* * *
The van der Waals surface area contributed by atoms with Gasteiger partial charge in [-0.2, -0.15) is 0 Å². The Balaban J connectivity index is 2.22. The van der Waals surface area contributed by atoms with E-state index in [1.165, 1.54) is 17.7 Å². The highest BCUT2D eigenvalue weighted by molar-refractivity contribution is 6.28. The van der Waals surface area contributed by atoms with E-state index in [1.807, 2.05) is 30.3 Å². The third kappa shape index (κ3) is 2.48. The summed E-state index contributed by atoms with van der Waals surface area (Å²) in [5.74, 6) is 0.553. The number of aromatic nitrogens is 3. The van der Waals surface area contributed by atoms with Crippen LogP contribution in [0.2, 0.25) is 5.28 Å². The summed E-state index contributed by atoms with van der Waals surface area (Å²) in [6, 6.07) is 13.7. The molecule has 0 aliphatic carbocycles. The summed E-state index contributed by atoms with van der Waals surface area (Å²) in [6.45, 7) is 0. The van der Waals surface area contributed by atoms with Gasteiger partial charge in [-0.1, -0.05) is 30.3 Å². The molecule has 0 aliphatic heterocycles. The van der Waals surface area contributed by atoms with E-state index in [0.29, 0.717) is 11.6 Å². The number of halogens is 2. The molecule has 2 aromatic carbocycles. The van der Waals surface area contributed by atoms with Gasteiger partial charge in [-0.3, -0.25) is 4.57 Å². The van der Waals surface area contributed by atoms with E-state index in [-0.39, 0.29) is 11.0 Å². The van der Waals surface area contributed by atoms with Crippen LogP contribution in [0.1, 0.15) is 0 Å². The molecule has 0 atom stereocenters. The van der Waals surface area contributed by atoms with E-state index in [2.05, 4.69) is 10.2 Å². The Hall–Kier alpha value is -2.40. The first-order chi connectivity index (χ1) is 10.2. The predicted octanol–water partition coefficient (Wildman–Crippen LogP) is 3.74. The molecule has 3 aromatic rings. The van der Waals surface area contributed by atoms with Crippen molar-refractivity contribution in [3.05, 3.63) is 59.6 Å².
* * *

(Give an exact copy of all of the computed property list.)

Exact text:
The van der Waals surface area contributed by atoms with Gasteiger partial charge in [-0.2, -0.15) is 0 Å². The Balaban J connectivity index is 2.22. The van der Waals surface area contributed by atoms with E-state index in [1.165, 1.54) is 17.7 Å². The highest BCUT2D eigenvalue weighted by molar-refractivity contribution is 6.28. The van der Waals surface area contributed by atoms with E-state index in [1.807, 2.05) is 30.3 Å². The third kappa shape index (κ3) is 2.48. The summed E-state index contributed by atoms with van der Waals surface area (Å²) in [5.74, 6) is 0.553. The number of aromatic nitrogens is 3. The van der Waals surface area contributed by atoms with Crippen LogP contribution in [0.2, 0.25) is 5.28 Å². The summed E-state index contributed by atoms with van der Waals surface area (Å²) in [6, 6.07) is 13.7. The molecule has 0 aliphatic carbocycles. The summed E-state index contributed by atoms with van der Waals surface area (Å²) in [6.45, 7) is 0. The van der Waals surface area contributed by atoms with Gasteiger partial charge in [-0.1, -0.05) is 30.3 Å². The molecule has 0 aliphatic heterocycles. The van der Waals surface area contributed by atoms with E-state index in [0.29, 0.717) is 11.6 Å². The number of halogens is 2. The molecule has 2 aromatic carbocycles. The van der Waals surface area contributed by atoms with Gasteiger partial charge in [-0.3, -0.25) is 4.57 Å². The van der Waals surface area contributed by atoms with E-state index in [-0.39, 0.29) is 11.0 Å². The van der Waals surface area contributed by atoms with Crippen LogP contribution in [0.1, 0.15) is 0 Å². The molecule has 0 atom stereocenters. The van der Waals surface area contributed by atoms with E-state index in [2.05, 4.69) is 10.2 Å². The Hall–Kier alpha value is -2.40. The first-order chi connectivity index (χ1) is 10.2. The predicted octanol–water partition coefficient (Wildman–Crippen LogP) is 3.74. The molecule has 3 aromatic rings. The van der Waals surface area contributed by atoms with Crippen molar-refractivity contribution in [3.05, 3.63) is 59.6 Å².